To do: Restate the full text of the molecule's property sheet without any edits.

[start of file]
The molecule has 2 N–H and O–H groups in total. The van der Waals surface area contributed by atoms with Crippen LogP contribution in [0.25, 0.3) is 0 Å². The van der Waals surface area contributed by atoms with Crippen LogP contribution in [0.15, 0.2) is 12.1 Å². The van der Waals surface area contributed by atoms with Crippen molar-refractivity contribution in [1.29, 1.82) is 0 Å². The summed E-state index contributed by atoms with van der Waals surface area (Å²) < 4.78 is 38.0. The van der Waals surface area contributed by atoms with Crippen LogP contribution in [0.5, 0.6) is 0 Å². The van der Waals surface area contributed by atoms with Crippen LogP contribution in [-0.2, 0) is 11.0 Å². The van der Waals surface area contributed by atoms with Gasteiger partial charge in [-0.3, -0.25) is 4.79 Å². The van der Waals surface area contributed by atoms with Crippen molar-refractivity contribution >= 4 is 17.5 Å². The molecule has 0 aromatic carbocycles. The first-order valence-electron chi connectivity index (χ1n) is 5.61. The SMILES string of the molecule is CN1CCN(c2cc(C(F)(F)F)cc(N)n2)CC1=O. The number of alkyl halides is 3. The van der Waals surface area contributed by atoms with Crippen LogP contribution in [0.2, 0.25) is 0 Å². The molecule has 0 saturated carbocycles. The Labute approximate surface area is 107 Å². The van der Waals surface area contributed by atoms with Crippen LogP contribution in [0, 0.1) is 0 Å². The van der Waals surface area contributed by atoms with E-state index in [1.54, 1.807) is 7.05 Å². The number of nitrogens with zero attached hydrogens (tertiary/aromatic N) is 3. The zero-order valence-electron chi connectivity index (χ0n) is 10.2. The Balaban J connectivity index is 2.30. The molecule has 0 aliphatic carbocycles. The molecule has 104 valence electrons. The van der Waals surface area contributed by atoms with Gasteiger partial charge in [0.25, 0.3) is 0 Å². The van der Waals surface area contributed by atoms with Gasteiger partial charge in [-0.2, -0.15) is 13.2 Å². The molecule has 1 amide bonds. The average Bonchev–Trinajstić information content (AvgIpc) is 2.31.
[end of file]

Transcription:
The molecule has 2 N–H and O–H groups in total. The van der Waals surface area contributed by atoms with Crippen LogP contribution in [0.25, 0.3) is 0 Å². The van der Waals surface area contributed by atoms with Crippen LogP contribution in [0.15, 0.2) is 12.1 Å². The van der Waals surface area contributed by atoms with Crippen molar-refractivity contribution in [1.29, 1.82) is 0 Å². The summed E-state index contributed by atoms with van der Waals surface area (Å²) < 4.78 is 38.0. The van der Waals surface area contributed by atoms with Crippen LogP contribution in [0.5, 0.6) is 0 Å². The van der Waals surface area contributed by atoms with Crippen LogP contribution in [-0.2, 0) is 11.0 Å². The van der Waals surface area contributed by atoms with Gasteiger partial charge in [-0.3, -0.25) is 4.79 Å². The van der Waals surface area contributed by atoms with Crippen molar-refractivity contribution >= 4 is 17.5 Å². The molecule has 0 aromatic carbocycles. The first-order valence-electron chi connectivity index (χ1n) is 5.61. The SMILES string of the molecule is CN1CCN(c2cc(C(F)(F)F)cc(N)n2)CC1=O. The number of alkyl halides is 3. The van der Waals surface area contributed by atoms with Crippen LogP contribution in [0.2, 0.25) is 0 Å². The molecule has 0 saturated carbocycles. The Labute approximate surface area is 107 Å². The van der Waals surface area contributed by atoms with Crippen LogP contribution in [0, 0.1) is 0 Å². The van der Waals surface area contributed by atoms with E-state index in [1.54, 1.807) is 7.05 Å². The number of nitrogens with zero attached hydrogens (tertiary/aromatic N) is 3. The zero-order valence-electron chi connectivity index (χ0n) is 10.2. The Balaban J connectivity index is 2.30. The molecule has 0 aliphatic carbocycles. The molecule has 104 valence electrons. The van der Waals surface area contributed by atoms with Gasteiger partial charge in [0.25, 0.3) is 0 Å². The van der Waals surface area contributed by atoms with Gasteiger partial charge in [-0.2, -0.15) is 13.2 Å². The molecule has 1 amide bonds. The average Bonchev–Trinajstić information content (AvgIpc) is 2.31.